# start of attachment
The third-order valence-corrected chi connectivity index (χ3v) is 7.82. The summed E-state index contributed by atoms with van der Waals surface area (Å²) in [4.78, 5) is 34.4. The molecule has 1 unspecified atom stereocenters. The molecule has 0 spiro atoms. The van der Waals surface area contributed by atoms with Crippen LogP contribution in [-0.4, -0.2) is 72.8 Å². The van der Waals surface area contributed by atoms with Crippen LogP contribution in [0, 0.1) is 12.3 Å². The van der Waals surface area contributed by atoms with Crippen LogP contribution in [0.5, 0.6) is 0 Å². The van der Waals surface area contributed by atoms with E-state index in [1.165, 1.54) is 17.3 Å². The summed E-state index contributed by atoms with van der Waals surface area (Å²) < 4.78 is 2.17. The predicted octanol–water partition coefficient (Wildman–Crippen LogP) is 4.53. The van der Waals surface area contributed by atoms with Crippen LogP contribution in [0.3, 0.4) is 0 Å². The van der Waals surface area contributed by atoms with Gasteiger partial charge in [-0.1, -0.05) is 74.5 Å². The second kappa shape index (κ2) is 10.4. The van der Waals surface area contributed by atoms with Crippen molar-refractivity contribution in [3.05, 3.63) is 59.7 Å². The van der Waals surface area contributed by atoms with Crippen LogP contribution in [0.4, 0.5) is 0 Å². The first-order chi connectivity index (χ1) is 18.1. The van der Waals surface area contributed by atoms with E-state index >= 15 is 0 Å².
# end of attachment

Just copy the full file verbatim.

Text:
The third-order valence-corrected chi connectivity index (χ3v) is 7.82. The summed E-state index contributed by atoms with van der Waals surface area (Å²) in [4.78, 5) is 34.4. The molecule has 1 unspecified atom stereocenters. The molecule has 0 spiro atoms. The van der Waals surface area contributed by atoms with Crippen LogP contribution in [-0.4, -0.2) is 72.8 Å². The van der Waals surface area contributed by atoms with Crippen LogP contribution in [0, 0.1) is 12.3 Å². The van der Waals surface area contributed by atoms with Crippen LogP contribution in [0.5, 0.6) is 0 Å². The van der Waals surface area contributed by atoms with E-state index in [1.165, 1.54) is 17.3 Å². The summed E-state index contributed by atoms with van der Waals surface area (Å²) < 4.78 is 2.17. The predicted octanol–water partition coefficient (Wildman–Crippen LogP) is 4.53. The van der Waals surface area contributed by atoms with Crippen LogP contribution in [0.3, 0.4) is 0 Å². The van der Waals surface area contributed by atoms with Gasteiger partial charge in [-0.1, -0.05) is 74.5 Å². The second kappa shape index (κ2) is 10.4. The van der Waals surface area contributed by atoms with Crippen molar-refractivity contribution in [3.05, 3.63) is 59.7 Å². The van der Waals surface area contributed by atoms with Crippen LogP contribution in [0.4, 0.5) is 0 Å². The first-order chi connectivity index (χ1) is 18.1. The van der Waals surface area contributed by atoms with E-state index >= 15 is 0 Å².